In spite of all these indications, Ms Jayalalitha, who was illegally administered the oath of office on 14th May, did not oblige. She ignored these prior signals and was clinging to the post throwing all decent and democratic norms to the wind. The Apex Court probably expected Ms Jaya to vacate the office, picking up the indications. From September 4, 2001 the five-judge constitutional bench headed by Justice Barucha conducted the hearing till September 13, 2001. While this case which questions her appointment as the Chief Minister was heard, the Supreme Court issued an interim stay on the appeal of Ms Jaya on her conviction in TANSI case in Chennai High Court. The Supreme Court transferred the case from Justice Balasubramanian and ordered that the new judge should hear the case after October1, 2001. All these were clear signals for Ms Jayalalitha. Meanwhile, the MLA from the Andipatti constituency resigned his seat, presumably paving the way for Jayalalitha to contest the by-election. In such a charged political atmosphere, on September 21, 2001 the Apex Court delivered a "Landmark Judgement". This historical judgement rejuvenated the belief over our democratic system.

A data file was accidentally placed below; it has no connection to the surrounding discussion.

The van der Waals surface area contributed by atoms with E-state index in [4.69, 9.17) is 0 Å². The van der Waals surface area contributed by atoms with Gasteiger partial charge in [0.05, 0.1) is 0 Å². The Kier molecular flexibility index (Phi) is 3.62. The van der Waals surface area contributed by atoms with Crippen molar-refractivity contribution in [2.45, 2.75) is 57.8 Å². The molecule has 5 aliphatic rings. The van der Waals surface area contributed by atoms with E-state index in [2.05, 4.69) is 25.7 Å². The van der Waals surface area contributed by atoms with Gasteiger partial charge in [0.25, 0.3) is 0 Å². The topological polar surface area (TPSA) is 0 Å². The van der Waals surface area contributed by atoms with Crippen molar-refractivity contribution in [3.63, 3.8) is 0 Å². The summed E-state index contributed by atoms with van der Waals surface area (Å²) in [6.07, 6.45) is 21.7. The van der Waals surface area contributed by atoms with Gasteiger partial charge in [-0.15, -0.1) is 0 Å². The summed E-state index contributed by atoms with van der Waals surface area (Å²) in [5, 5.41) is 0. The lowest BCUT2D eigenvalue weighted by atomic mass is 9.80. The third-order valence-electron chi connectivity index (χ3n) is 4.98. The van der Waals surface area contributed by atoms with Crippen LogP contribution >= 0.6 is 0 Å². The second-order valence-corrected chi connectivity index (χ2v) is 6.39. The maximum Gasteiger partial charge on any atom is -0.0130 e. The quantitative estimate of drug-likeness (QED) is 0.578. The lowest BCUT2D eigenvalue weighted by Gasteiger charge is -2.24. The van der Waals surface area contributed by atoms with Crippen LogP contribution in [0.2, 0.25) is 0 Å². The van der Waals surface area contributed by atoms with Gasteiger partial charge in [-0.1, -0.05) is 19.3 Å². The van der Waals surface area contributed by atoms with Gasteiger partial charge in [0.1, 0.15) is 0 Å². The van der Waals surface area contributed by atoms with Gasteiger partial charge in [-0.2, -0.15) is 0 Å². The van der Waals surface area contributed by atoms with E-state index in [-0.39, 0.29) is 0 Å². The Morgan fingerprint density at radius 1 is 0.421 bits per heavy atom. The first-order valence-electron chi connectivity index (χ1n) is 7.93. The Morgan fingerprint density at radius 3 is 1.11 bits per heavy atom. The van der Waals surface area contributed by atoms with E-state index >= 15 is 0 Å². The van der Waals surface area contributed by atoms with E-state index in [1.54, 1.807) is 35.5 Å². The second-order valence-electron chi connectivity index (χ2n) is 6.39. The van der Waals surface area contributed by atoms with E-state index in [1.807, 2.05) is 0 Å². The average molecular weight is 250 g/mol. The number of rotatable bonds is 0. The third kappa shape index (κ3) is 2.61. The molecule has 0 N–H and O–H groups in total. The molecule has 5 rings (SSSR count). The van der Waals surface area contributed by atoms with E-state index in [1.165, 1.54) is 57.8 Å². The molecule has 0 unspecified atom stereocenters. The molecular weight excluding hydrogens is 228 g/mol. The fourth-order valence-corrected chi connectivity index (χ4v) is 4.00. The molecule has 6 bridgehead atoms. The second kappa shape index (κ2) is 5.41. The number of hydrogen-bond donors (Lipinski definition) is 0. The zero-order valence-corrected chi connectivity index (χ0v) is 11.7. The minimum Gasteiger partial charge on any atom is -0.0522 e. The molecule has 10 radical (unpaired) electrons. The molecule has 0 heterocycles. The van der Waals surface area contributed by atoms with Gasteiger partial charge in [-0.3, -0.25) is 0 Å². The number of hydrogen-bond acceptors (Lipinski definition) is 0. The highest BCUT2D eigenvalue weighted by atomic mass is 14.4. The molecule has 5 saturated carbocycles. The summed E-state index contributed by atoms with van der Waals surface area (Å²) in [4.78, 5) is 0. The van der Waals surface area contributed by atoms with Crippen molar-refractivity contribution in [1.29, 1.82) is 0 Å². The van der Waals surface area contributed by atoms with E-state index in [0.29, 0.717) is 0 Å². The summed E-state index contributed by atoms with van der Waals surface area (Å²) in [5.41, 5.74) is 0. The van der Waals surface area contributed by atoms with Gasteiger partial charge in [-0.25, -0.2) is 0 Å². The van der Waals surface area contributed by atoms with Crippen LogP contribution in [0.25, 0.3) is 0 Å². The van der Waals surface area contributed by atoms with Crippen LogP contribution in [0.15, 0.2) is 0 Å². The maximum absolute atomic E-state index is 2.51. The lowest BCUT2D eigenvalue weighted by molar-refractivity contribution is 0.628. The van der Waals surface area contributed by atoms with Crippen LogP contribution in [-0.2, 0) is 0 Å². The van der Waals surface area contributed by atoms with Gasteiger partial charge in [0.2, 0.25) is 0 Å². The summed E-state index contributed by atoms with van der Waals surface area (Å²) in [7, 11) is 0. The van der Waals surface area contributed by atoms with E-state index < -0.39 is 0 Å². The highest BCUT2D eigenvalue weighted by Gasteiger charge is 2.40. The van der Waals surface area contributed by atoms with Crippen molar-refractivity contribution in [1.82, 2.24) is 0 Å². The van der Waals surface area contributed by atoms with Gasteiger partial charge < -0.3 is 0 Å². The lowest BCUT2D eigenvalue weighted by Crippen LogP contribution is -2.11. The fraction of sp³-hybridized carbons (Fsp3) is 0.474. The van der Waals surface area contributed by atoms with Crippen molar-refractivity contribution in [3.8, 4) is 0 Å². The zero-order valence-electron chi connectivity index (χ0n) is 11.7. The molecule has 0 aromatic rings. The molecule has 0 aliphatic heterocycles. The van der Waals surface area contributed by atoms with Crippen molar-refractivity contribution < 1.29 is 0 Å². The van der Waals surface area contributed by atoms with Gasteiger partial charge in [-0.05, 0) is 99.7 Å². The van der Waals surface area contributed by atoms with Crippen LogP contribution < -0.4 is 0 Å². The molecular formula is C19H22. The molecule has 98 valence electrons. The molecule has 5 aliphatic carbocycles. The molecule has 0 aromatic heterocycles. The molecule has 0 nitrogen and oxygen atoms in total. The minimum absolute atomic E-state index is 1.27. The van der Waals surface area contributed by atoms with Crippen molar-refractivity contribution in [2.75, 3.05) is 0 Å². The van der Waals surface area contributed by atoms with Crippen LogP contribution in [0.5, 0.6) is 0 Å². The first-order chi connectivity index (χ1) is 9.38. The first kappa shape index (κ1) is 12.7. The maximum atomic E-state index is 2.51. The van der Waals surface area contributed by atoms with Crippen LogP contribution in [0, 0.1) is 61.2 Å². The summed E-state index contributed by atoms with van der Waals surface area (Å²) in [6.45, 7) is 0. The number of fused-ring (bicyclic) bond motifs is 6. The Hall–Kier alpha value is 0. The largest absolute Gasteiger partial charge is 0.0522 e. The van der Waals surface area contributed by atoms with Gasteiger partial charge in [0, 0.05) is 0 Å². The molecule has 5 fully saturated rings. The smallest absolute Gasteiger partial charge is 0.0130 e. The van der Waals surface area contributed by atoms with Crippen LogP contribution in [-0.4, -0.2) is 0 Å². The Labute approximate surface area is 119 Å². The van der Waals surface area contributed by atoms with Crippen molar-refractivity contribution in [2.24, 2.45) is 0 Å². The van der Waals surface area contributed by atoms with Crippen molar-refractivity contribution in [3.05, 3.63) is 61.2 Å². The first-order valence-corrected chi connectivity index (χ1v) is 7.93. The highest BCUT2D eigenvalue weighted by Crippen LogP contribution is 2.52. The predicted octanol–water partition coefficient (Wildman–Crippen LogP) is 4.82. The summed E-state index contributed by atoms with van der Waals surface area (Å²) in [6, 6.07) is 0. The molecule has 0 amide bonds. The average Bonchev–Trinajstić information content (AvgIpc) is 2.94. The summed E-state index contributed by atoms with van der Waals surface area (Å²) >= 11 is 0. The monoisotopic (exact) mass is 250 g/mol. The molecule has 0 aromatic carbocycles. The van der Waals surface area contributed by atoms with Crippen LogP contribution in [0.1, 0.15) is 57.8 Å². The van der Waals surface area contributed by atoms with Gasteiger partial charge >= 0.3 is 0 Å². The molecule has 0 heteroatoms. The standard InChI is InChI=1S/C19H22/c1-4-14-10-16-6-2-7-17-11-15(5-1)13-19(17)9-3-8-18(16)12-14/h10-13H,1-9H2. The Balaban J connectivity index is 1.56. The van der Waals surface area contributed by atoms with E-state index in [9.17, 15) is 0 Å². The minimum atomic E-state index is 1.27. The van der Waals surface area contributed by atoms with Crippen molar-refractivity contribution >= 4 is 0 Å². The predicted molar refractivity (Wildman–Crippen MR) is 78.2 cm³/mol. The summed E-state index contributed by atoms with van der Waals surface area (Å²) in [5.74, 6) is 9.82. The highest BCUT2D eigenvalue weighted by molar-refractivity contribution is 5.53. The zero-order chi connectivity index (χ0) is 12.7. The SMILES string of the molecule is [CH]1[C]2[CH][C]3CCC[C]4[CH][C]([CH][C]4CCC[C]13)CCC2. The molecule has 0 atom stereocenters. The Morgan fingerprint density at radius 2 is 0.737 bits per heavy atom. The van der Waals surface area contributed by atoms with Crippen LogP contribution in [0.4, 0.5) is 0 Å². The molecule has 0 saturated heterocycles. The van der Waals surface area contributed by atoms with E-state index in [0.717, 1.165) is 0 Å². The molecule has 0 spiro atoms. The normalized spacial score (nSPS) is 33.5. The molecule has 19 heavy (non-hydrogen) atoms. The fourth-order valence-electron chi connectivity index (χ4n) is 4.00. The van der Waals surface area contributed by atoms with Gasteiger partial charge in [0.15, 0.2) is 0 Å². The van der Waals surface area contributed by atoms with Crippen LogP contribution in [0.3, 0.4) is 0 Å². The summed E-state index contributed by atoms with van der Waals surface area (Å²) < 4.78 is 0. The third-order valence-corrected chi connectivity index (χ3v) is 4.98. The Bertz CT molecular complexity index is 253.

Unceremonious and Unprecedented Exit

After being in power for 130 days, on the 21st day of September 2001, Jaya claimed the infamous distinction of being the first Chief Minister in the country who was unseated by the Apex Court. Her cabinet became the first Ministry to have got unseated. The Supreme Court squashed her appointment on the ground that it was against constitution. Although the reports say that Jayalalitha submitted her resignation to the Governor, constitutional experts say that there was no need for resignation after the verdict was delivered, as the verdict came into effect with immediate effect. If she had resigned, she resigned the job, which she was not holding it legally.